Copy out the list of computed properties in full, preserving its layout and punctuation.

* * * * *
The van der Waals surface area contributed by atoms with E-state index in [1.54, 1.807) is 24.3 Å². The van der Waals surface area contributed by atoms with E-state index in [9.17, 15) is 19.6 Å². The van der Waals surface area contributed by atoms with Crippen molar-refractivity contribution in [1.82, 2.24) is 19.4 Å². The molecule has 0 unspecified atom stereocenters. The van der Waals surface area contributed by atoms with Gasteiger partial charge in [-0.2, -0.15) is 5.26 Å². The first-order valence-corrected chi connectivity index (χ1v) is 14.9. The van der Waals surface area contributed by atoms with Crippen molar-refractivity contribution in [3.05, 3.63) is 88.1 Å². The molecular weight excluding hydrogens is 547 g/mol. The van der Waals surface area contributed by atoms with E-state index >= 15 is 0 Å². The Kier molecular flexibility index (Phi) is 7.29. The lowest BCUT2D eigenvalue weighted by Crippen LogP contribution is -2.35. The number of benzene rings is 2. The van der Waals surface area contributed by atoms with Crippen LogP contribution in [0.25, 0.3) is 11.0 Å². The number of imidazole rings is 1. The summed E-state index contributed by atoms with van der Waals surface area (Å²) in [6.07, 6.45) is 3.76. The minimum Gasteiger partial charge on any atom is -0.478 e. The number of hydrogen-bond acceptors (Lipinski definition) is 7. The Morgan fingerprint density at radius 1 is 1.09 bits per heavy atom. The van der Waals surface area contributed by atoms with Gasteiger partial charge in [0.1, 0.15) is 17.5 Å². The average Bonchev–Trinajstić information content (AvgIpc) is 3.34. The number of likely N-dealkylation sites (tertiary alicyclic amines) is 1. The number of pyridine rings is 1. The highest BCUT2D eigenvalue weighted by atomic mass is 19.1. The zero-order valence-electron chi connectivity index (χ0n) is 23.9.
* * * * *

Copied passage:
The van der Waals surface area contributed by atoms with E-state index in [1.54, 1.807) is 24.3 Å². The van der Waals surface area contributed by atoms with E-state index in [9.17, 15) is 19.6 Å². The van der Waals surface area contributed by atoms with Crippen molar-refractivity contribution in [1.82, 2.24) is 19.4 Å². The molecule has 0 unspecified atom stereocenters. The van der Waals surface area contributed by atoms with Gasteiger partial charge in [-0.2, -0.15) is 5.26 Å². The first-order valence-corrected chi connectivity index (χ1v) is 14.9. The van der Waals surface area contributed by atoms with Crippen molar-refractivity contribution in [3.05, 3.63) is 88.1 Å². The molecular weight excluding hydrogens is 547 g/mol. The van der Waals surface area contributed by atoms with E-state index >= 15 is 0 Å². The Kier molecular flexibility index (Phi) is 7.29. The lowest BCUT2D eigenvalue weighted by Crippen LogP contribution is -2.35. The number of benzene rings is 2. The van der Waals surface area contributed by atoms with Crippen LogP contribution in [0.25, 0.3) is 11.0 Å². The number of imidazole rings is 1. The summed E-state index contributed by atoms with van der Waals surface area (Å²) in [6.07, 6.45) is 3.76. The minimum Gasteiger partial charge on any atom is -0.478 e. The number of hydrogen-bond acceptors (Lipinski definition) is 7. The Morgan fingerprint density at radius 1 is 1.09 bits per heavy atom. The van der Waals surface area contributed by atoms with Gasteiger partial charge in [0.1, 0.15) is 17.5 Å². The average Bonchev–Trinajstić information content (AvgIpc) is 3.34. The number of likely N-dealkylation sites (tertiary alicyclic amines) is 1. The number of pyridine rings is 1. The highest BCUT2D eigenvalue weighted by atomic mass is 19.1. The zero-order valence-electron chi connectivity index (χ0n) is 23.9.